Tonight being the Winter Solstice, the longest night of the year I thought long and hard about what to write. It is important for me to disclose that this deep and thoughtful pondering was wedged in there between brain functions pertaining but not limited to: homeschooling, christmas preparations, mediating children’s arguments, various and sundry YouTube video watching. The best I can offer up at this point is to recount to you a story, a true story.

About two years ago I was at Target at the Winter solstice. It was nearing dark and I was nearing desperation because I was not done shopping. In a last-ditch effort to finish up I braved the cold and the dark and the crazy shoppers. I pulled into a hard-fought parking space and sat in my car for a minute or seven. I do that. I have to steel myself before entering stores because I hate to shop that much.

As I sat there, working up the courage and looking over my poorly drawn list I saw a woman sitting in her car in the next row over. I reasoned that perhaps she was getting up her courage as well. In the next minute she quickly exited her car and closed the door. Then she proceeded to brush crumbs from the front of her coat. She brushed off her coat and then she unzipped her coat and brushed off her sweater. As she did this crumbs fell from her sweater and coat continuously. This went on for like 3 or 4 minutes and crumbs just kept falling. At one point she pulled her sweater away from her body and jumped up and down a little and sure enough more crumbs found their way to the parking lot. When she was through she looked around, zipped up her coat and walked into the store. Shortly thereafter a flock of pigeons came along and cleaned up the evidence.

This was by far one of the best pre shopping scenes I’ve witnessed and one I puzzled over for a long time. I didn’t know what to do with this visual. I kicked myself for not getting my phone out and shooting it. All I had was my memory and so I did the next best thing. I wrote a poem about it. I made some creative alterations but you get the point I think.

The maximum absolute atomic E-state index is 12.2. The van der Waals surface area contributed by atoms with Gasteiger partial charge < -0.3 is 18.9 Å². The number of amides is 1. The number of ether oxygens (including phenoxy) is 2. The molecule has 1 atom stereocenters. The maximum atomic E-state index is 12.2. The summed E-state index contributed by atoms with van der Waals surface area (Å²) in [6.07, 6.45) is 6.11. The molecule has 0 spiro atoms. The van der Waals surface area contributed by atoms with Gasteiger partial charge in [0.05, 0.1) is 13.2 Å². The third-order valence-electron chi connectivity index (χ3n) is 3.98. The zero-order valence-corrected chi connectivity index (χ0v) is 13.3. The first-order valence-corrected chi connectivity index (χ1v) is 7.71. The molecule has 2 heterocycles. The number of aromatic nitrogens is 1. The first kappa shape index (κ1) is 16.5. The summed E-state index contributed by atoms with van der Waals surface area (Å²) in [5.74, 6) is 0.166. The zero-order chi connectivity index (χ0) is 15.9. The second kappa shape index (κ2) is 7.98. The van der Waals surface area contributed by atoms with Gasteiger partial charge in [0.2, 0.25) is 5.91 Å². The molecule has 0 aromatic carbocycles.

So, happy Winter Solstice, friends…enjoy the darkness, enjoy the light-

solstice to solstice

I would be assuming a great deal in saying

that the woman who leapt from her car

into that frozen day

as I watched from the

warm confinement of my vehicle

was, in fact,

doing some kindness

for the birds

wintering there,

in the parking lot

of the grocery store,

shaking out her coat

and littering the asphalt

with enough crumbs

to sustain them all

from solstice to solstice.

sound and water…

Last year at this time I wrote a poem around the theme of Advent. It was my first and so far my only Advent related poem. I thought I’d give myself an assignment in this season of preparation to write each day of December some small thing regarding Advent. For the most part, I’m doing this because I hate to shop and I’m not skilled at cooking and for some reason whenever I think of holidays all I can visualize is shopping and cooking…and that’s plain wrong.

So to kick off this Advent writing gig I’ll post the poem I wrote last year…and see where it takes us.


Advent: sound and water


the season shift

not always conveyed

by weather or intention

I yield then

to other channels-

shopping or television,

blinking lights

adding population

to otherwise bare porches

pulsing noise

into my arms

coursing into my veins

a river I cannot ride

only swim

only drown

until, through the din

of sound and water

it comes-


a small child,

voice cutting through

the low hanging trees

of branches stinging

the singing rocks

the timbre ringing

takes my face

between two soft hands

each time I look away

with tenderness and

firm conviction


look here

see this now